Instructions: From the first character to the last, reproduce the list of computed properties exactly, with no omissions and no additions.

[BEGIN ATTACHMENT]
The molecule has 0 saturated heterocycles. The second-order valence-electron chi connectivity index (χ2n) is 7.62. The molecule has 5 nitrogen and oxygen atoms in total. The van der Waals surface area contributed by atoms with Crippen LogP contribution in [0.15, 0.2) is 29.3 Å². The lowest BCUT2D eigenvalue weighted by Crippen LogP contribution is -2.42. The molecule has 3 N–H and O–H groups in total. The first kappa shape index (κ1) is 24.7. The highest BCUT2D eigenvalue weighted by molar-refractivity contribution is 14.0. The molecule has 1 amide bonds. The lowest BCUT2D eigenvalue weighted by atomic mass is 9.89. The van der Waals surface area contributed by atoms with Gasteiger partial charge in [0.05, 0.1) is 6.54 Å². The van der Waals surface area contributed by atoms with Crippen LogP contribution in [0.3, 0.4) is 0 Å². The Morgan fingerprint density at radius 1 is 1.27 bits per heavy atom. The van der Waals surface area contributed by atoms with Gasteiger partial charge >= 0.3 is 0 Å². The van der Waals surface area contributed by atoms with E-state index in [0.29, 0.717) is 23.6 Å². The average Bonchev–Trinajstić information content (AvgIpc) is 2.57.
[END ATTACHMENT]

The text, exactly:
The molecule has 0 saturated heterocycles. The second-order valence-electron chi connectivity index (χ2n) is 7.62. The molecule has 5 nitrogen and oxygen atoms in total. The van der Waals surface area contributed by atoms with Crippen LogP contribution in [0.15, 0.2) is 29.3 Å². The lowest BCUT2D eigenvalue weighted by Crippen LogP contribution is -2.42. The molecule has 3 N–H and O–H groups in total. The first kappa shape index (κ1) is 24.7. The highest BCUT2D eigenvalue weighted by molar-refractivity contribution is 14.0. The molecule has 1 amide bonds. The lowest BCUT2D eigenvalue weighted by atomic mass is 9.89. The van der Waals surface area contributed by atoms with Gasteiger partial charge in [0.05, 0.1) is 6.54 Å². The van der Waals surface area contributed by atoms with Crippen LogP contribution in [0.3, 0.4) is 0 Å². The Morgan fingerprint density at radius 1 is 1.27 bits per heavy atom. The van der Waals surface area contributed by atoms with Gasteiger partial charge >= 0.3 is 0 Å². The van der Waals surface area contributed by atoms with E-state index in [0.29, 0.717) is 23.6 Å². The average Bonchev–Trinajstić information content (AvgIpc) is 2.57.